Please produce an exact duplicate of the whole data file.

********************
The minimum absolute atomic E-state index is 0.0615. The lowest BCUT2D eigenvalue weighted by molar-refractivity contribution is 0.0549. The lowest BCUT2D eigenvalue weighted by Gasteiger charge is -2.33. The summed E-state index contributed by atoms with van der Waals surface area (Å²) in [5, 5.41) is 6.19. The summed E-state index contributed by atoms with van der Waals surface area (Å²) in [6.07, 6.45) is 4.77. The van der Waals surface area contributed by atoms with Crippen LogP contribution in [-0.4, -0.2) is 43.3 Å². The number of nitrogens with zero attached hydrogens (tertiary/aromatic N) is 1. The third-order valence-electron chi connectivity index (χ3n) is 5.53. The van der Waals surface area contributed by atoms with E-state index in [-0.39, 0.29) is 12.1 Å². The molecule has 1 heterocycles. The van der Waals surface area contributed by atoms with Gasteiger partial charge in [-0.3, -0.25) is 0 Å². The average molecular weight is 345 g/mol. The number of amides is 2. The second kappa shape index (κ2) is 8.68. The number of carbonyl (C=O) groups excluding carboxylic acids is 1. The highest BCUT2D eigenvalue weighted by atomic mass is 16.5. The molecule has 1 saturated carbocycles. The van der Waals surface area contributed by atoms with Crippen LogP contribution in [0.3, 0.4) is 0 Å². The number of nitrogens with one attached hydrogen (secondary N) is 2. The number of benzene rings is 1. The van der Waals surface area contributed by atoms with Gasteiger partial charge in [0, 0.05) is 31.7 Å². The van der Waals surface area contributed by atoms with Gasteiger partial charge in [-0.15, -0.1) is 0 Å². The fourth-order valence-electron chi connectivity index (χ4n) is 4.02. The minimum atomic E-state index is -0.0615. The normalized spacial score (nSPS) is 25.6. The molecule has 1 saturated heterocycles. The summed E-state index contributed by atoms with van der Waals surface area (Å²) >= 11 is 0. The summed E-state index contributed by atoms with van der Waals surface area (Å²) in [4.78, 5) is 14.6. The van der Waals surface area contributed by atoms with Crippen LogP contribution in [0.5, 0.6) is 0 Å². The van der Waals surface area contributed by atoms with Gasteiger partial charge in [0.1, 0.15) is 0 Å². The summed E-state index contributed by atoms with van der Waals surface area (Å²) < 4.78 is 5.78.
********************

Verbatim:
The minimum absolute atomic E-state index is 0.0615. The lowest BCUT2D eigenvalue weighted by molar-refractivity contribution is 0.0549. The lowest BCUT2D eigenvalue weighted by Gasteiger charge is -2.33. The summed E-state index contributed by atoms with van der Waals surface area (Å²) in [5, 5.41) is 6.19. The summed E-state index contributed by atoms with van der Waals surface area (Å²) in [6.07, 6.45) is 4.77. The van der Waals surface area contributed by atoms with Crippen LogP contribution in [-0.4, -0.2) is 43.3 Å². The number of nitrogens with zero attached hydrogens (tertiary/aromatic N) is 1. The third-order valence-electron chi connectivity index (χ3n) is 5.53. The van der Waals surface area contributed by atoms with E-state index in [-0.39, 0.29) is 12.1 Å². The molecule has 1 heterocycles. The van der Waals surface area contributed by atoms with Gasteiger partial charge in [-0.3, -0.25) is 0 Å². The average molecular weight is 345 g/mol. The number of amides is 2. The second kappa shape index (κ2) is 8.68. The number of carbonyl (C=O) groups excluding carboxylic acids is 1. The highest BCUT2D eigenvalue weighted by atomic mass is 16.5. The molecule has 1 saturated carbocycles. The van der Waals surface area contributed by atoms with Crippen LogP contribution in [0.3, 0.4) is 0 Å². The number of nitrogens with one attached hydrogen (secondary N) is 2. The number of benzene rings is 1. The van der Waals surface area contributed by atoms with Gasteiger partial charge in [0, 0.05) is 31.7 Å². The van der Waals surface area contributed by atoms with Gasteiger partial charge in [-0.15, -0.1) is 0 Å². The fourth-order valence-electron chi connectivity index (χ4n) is 4.02. The minimum atomic E-state index is -0.0615. The normalized spacial score (nSPS) is 25.6. The molecule has 1 saturated heterocycles. The summed E-state index contributed by atoms with van der Waals surface area (Å²) >= 11 is 0. The summed E-state index contributed by atoms with van der Waals surface area (Å²) in [4.78, 5) is 14.6. The van der Waals surface area contributed by atoms with Crippen LogP contribution in [0.5, 0.6) is 0 Å². The van der Waals surface area contributed by atoms with Gasteiger partial charge in [0.1, 0.15) is 0 Å². The summed E-state index contributed by atoms with van der Waals surface area (Å²) < 4.78 is 5.78.